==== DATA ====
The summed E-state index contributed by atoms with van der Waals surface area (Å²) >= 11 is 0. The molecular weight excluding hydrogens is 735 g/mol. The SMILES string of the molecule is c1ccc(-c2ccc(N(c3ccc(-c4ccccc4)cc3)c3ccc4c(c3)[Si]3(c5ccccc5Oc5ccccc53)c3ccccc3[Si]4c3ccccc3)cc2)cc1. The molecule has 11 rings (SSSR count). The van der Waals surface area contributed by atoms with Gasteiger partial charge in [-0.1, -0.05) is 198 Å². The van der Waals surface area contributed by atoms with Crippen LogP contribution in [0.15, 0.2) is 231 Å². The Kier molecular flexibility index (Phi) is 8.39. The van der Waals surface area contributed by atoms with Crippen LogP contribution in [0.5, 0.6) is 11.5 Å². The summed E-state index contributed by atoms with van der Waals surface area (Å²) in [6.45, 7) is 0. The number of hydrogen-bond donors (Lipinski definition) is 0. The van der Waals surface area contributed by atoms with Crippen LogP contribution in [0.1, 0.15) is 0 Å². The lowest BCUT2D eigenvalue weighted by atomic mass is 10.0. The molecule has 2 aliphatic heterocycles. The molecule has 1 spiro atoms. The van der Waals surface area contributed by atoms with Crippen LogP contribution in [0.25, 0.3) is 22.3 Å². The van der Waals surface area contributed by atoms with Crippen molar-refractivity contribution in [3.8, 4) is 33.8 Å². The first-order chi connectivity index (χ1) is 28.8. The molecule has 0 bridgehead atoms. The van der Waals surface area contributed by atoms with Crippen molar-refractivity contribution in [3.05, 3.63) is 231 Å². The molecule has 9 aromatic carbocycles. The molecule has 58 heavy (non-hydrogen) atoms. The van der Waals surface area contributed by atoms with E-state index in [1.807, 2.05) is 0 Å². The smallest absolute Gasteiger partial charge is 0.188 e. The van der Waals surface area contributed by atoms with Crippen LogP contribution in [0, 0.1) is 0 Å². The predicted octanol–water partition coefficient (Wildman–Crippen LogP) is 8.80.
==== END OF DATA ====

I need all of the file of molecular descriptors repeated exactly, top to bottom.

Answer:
The summed E-state index contributed by atoms with van der Waals surface area (Å²) >= 11 is 0. The molecular weight excluding hydrogens is 735 g/mol. The SMILES string of the molecule is c1ccc(-c2ccc(N(c3ccc(-c4ccccc4)cc3)c3ccc4c(c3)[Si]3(c5ccccc5Oc5ccccc53)c3ccccc3[Si]4c3ccccc3)cc2)cc1. The molecule has 11 rings (SSSR count). The van der Waals surface area contributed by atoms with Gasteiger partial charge in [-0.1, -0.05) is 198 Å². The van der Waals surface area contributed by atoms with Crippen LogP contribution in [0.15, 0.2) is 231 Å². The Kier molecular flexibility index (Phi) is 8.39. The van der Waals surface area contributed by atoms with Crippen LogP contribution in [0.5, 0.6) is 11.5 Å². The summed E-state index contributed by atoms with van der Waals surface area (Å²) in [6.45, 7) is 0. The number of hydrogen-bond donors (Lipinski definition) is 0. The van der Waals surface area contributed by atoms with Crippen LogP contribution in [0.1, 0.15) is 0 Å². The lowest BCUT2D eigenvalue weighted by atomic mass is 10.0. The molecule has 2 aliphatic heterocycles. The molecule has 1 spiro atoms. The van der Waals surface area contributed by atoms with Crippen LogP contribution in [0.25, 0.3) is 22.3 Å². The van der Waals surface area contributed by atoms with Crippen molar-refractivity contribution in [3.8, 4) is 33.8 Å². The first-order chi connectivity index (χ1) is 28.8. The molecule has 0 bridgehead atoms. The van der Waals surface area contributed by atoms with Crippen molar-refractivity contribution in [3.05, 3.63) is 231 Å². The molecule has 9 aromatic carbocycles. The molecule has 58 heavy (non-hydrogen) atoms. The van der Waals surface area contributed by atoms with E-state index in [1.807, 2.05) is 0 Å². The smallest absolute Gasteiger partial charge is 0.188 e. The van der Waals surface area contributed by atoms with Crippen LogP contribution in [0, 0.1) is 0 Å². The predicted octanol–water partition coefficient (Wildman–Crippen LogP) is 8.80.